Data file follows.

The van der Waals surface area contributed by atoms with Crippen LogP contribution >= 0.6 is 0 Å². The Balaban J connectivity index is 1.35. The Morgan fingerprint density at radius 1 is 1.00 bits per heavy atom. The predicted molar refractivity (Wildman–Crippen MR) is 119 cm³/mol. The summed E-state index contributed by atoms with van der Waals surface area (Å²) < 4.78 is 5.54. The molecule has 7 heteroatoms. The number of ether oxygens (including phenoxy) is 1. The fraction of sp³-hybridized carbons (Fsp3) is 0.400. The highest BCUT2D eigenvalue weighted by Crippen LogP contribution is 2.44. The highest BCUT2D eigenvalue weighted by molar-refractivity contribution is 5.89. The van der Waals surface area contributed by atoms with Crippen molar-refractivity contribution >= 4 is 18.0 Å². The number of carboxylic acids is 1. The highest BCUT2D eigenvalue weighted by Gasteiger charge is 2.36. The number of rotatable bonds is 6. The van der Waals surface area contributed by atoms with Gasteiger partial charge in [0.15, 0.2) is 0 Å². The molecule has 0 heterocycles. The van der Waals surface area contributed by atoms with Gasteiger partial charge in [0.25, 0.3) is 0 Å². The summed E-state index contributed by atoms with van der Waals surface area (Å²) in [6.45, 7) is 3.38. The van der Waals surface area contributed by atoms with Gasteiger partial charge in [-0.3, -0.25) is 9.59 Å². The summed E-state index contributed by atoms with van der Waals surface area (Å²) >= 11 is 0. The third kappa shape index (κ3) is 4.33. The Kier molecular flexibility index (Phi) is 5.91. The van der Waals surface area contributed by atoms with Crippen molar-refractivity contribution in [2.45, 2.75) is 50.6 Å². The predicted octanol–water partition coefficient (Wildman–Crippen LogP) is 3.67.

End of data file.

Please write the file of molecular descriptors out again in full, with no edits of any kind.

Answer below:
The van der Waals surface area contributed by atoms with Crippen LogP contribution >= 0.6 is 0 Å². The Balaban J connectivity index is 1.35. The Morgan fingerprint density at radius 1 is 1.00 bits per heavy atom. The predicted molar refractivity (Wildman–Crippen MR) is 119 cm³/mol. The summed E-state index contributed by atoms with van der Waals surface area (Å²) < 4.78 is 5.54. The molecule has 7 heteroatoms. The number of ether oxygens (including phenoxy) is 1. The fraction of sp³-hybridized carbons (Fsp3) is 0.400. The highest BCUT2D eigenvalue weighted by Crippen LogP contribution is 2.44. The highest BCUT2D eigenvalue weighted by molar-refractivity contribution is 5.89. The van der Waals surface area contributed by atoms with Crippen molar-refractivity contribution >= 4 is 18.0 Å². The number of carboxylic acids is 1. The highest BCUT2D eigenvalue weighted by Gasteiger charge is 2.36. The number of rotatable bonds is 6. The van der Waals surface area contributed by atoms with Gasteiger partial charge in [0.15, 0.2) is 0 Å². The molecule has 0 heterocycles. The van der Waals surface area contributed by atoms with Gasteiger partial charge in [0.25, 0.3) is 0 Å². The summed E-state index contributed by atoms with van der Waals surface area (Å²) in [6.45, 7) is 3.38. The van der Waals surface area contributed by atoms with Gasteiger partial charge in [-0.3, -0.25) is 9.59 Å². The summed E-state index contributed by atoms with van der Waals surface area (Å²) >= 11 is 0. The third kappa shape index (κ3) is 4.33. The Kier molecular flexibility index (Phi) is 5.91. The van der Waals surface area contributed by atoms with Crippen molar-refractivity contribution in [2.45, 2.75) is 50.6 Å². The predicted octanol–water partition coefficient (Wildman–Crippen LogP) is 3.67.